APPELLATE COURT OF ILLINOIS, FIRST DISTRICT, THIRD DIVISION
and ROSS D. VARCO, Respondent-Appellee
511 N.E.2d 736, 158 Ill. App. 3d 578, 110 Ill. Dec. 559 1987.IL.969
Appeal from the Circuit Court of Cook County; the Hon. Charles J. Grupp, Judge, presiding.
JUSTICE WHITE delivered the opinion of the court. RIZZI, J., concurs. JUSTICE FREEMAN, Dissenting.
DECISION OF THE COURT DELIVERED BY THE HONORABLE JUDGE WHITE
Petitioner Sondra Varco appeals an order denying her motion to vacate a judgment for dissolution of her marriage to respondent Ross Varco. She contends that the trial court erred in ruling on the motion without hearing testimony.
The parties, each represented by counsel and accountants, orally negotiated a property settlement and reduced their agreement to writing before the trial court on October 17, 1985. Petitioner and respondent both testified that they understood the terms of the settlement, that they considered those terms to be fair, and that they had entered into the agreement without duress. Judgment for dissolution, incorporating the settlement, was entered on November 7, 1985.
On November 14, 1985, petitioner filed a motion to vacate the judgment, alleging that she had negotiated the agreement under duress from respondent and his agents. Petitioner's supporting affidavit asserted that she had been intimidated by threatening and obscene phone calls, threatening notes left on the door of her home and on her daughter's car, and the presence of a suspicious car near her home on several occasions. The affidavit further stated that Donna Spilotro, a friend of both parties in this case, had informed petitioner that her husband, Dr. Pat Spilotro, was responsible for the threatening phone calls she received; that Mrs. Spilotro told petitioner, "My husband is carrying a grudge against you and feels justified in harassing you," and that Dr. Spilotro had told petitioner to "avoid problems" for herself and her husband by not making public their financial transactions with him. The affidavit also stated that Dr. Spilotro held petitioner responsible for the loss of gold and silver coins he had stored in the Varco home after his own home was destroyed by fire.
Petitioner subpoenaed Donna Spilotro and her daughter, Christine, to testify at the hearing on her motion to vacate. Respondent and the Spilotros, believing that petitioner regularly tape-recorded her conversations, filed motions for production of all tapes which included conversations with them. In addition, the Spilotros filed a motion to quash their subpoenas. On March 11, 1986, the trial court entered an order compelling petitioner to produce any tapes she had made of conversations with respondent or the Spilotros. Petitioner answered that she did not have any of the tapes demanded by the order.
The trial court heard arguments on the motions on April 8, 1986. At that hearing, counsel for petitioner clarified his client's answer to the court order; she asserted that she could not produce any tapes; she did not claim that no tapes existed. The court asked whether there had been such tapes and what had been done with them. Counsel for petitioner stated that his client invoked her fifth amendment privilege against self-incrimination and would not answer the question. The Spilotros then renewed their motion to quash; that motion was granted. Respondent asked that petitioner's motion to vacate the judgment be denied because of her failure to produce the tapes. Counsel for petitioner said that his client would withdraw her invocation of the fifth amendment if that invocation barred her motion.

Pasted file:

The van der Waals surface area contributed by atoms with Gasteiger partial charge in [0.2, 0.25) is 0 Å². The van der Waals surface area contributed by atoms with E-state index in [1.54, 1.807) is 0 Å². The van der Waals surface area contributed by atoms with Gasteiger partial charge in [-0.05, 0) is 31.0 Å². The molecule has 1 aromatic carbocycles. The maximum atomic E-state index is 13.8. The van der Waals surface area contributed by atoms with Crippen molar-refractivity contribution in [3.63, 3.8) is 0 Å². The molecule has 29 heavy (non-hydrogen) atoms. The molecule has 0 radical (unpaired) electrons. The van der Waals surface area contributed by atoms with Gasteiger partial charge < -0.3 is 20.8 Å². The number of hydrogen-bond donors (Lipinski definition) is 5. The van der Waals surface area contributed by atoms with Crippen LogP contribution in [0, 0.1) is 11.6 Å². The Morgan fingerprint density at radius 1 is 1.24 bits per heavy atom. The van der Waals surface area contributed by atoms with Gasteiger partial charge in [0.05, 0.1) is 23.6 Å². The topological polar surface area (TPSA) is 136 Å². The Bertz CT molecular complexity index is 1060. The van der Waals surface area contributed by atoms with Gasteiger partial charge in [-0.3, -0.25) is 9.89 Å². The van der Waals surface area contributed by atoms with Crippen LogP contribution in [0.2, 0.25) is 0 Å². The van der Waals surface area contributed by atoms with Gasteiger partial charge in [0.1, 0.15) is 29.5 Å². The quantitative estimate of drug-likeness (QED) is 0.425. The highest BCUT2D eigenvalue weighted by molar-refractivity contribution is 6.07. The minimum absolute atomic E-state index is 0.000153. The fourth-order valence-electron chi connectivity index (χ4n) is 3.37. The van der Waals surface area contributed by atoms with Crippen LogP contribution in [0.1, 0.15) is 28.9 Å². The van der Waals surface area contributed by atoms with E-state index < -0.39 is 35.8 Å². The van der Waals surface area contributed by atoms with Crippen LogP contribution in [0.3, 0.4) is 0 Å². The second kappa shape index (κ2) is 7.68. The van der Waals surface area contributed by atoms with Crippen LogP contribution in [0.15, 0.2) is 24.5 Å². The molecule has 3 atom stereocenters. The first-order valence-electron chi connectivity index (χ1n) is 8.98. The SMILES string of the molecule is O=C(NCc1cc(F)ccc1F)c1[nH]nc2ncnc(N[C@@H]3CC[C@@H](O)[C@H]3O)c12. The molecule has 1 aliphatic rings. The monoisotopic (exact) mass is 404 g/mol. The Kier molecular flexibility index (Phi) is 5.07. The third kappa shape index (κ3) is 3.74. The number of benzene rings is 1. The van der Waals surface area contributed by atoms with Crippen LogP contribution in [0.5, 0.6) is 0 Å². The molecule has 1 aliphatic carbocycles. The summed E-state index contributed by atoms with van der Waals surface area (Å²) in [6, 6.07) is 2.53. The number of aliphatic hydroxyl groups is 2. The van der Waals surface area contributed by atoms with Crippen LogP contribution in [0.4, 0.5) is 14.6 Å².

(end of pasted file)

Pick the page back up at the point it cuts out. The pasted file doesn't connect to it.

The court denied the motion to vacate, initially stating that "fear and confusion is not a valid reason for failing to tell the Court what the situation is," and that petitioner should have raised her claim of duress at a prior hearing. The court later stated that petitioner's motion was denied "simply because she asserted Fifth Amendment privileges." Petitioner contends that the court's denial of her motion without a hearing was a denial of due process and an abuse of discretion. We disagree.
Petitioner's due process claim is ill-founded, since a failure to receive evidence does not constitute a denial of due process. (In re Marriage of Houston (1986), 150 Ill. App. 3d 608, 501 N.E.2d 1015.) We therefore focus on petitioner's claim that the trial court's failure to hold an evidentiary hearing was an abuse of discretion.
This court has long held that motions may be decided on the basis of affidavits alone. (Piper v. Reder (1966), 70 Ill. App. 2d 141, 217 N.E.2d 487; Dyke v. Petty (1916), 198 Ill. App. 414.) We have found an exception to that general rule and required an evidentiary hearing in cases where a motion to vacate and its supporting affidavits make allegations sufficient to create a material issue of fact. (In re Marriage of Giammerino (1980), 81 Ill. App. 3d 998, 401 N.E.2d 1048.) In the instant case, petitioner's motion and affidavit ...